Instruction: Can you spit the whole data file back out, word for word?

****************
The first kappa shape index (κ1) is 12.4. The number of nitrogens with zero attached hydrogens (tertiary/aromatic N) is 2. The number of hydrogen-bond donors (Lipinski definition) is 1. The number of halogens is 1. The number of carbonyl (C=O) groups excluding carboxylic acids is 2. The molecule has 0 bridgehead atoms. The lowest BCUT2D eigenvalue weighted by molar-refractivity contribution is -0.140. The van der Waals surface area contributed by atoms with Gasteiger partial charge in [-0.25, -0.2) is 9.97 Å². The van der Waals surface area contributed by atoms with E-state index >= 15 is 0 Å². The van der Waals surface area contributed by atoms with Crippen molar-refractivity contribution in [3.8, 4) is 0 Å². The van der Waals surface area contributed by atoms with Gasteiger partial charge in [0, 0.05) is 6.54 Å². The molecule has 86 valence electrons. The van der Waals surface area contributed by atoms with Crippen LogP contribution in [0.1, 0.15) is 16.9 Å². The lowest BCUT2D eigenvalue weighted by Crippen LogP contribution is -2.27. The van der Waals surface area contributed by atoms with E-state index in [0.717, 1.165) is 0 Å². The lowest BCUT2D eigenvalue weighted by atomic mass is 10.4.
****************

The first kappa shape index (κ1) is 12.4. The number of nitrogens with zero attached hydrogens (tertiary/aromatic N) is 2. The number of hydrogen-bond donors (Lipinski definition) is 1. The number of halogens is 1. The number of carbonyl (C=O) groups excluding carboxylic acids is 2. The molecule has 0 bridgehead atoms. The lowest BCUT2D eigenvalue weighted by molar-refractivity contribution is -0.140. The van der Waals surface area contributed by atoms with Gasteiger partial charge in [-0.25, -0.2) is 9.97 Å². The van der Waals surface area contributed by atoms with E-state index >= 15 is 0 Å². The van der Waals surface area contributed by atoms with Crippen molar-refractivity contribution in [3.8, 4) is 0 Å². The van der Waals surface area contributed by atoms with Gasteiger partial charge in [0, 0.05) is 6.54 Å². The molecule has 86 valence electrons. The van der Waals surface area contributed by atoms with Crippen LogP contribution in [0.1, 0.15) is 16.9 Å². The lowest BCUT2D eigenvalue weighted by Crippen LogP contribution is -2.27. The van der Waals surface area contributed by atoms with E-state index in [0.717, 1.165) is 0 Å². The lowest BCUT2D eigenvalue weighted by atomic mass is 10.4.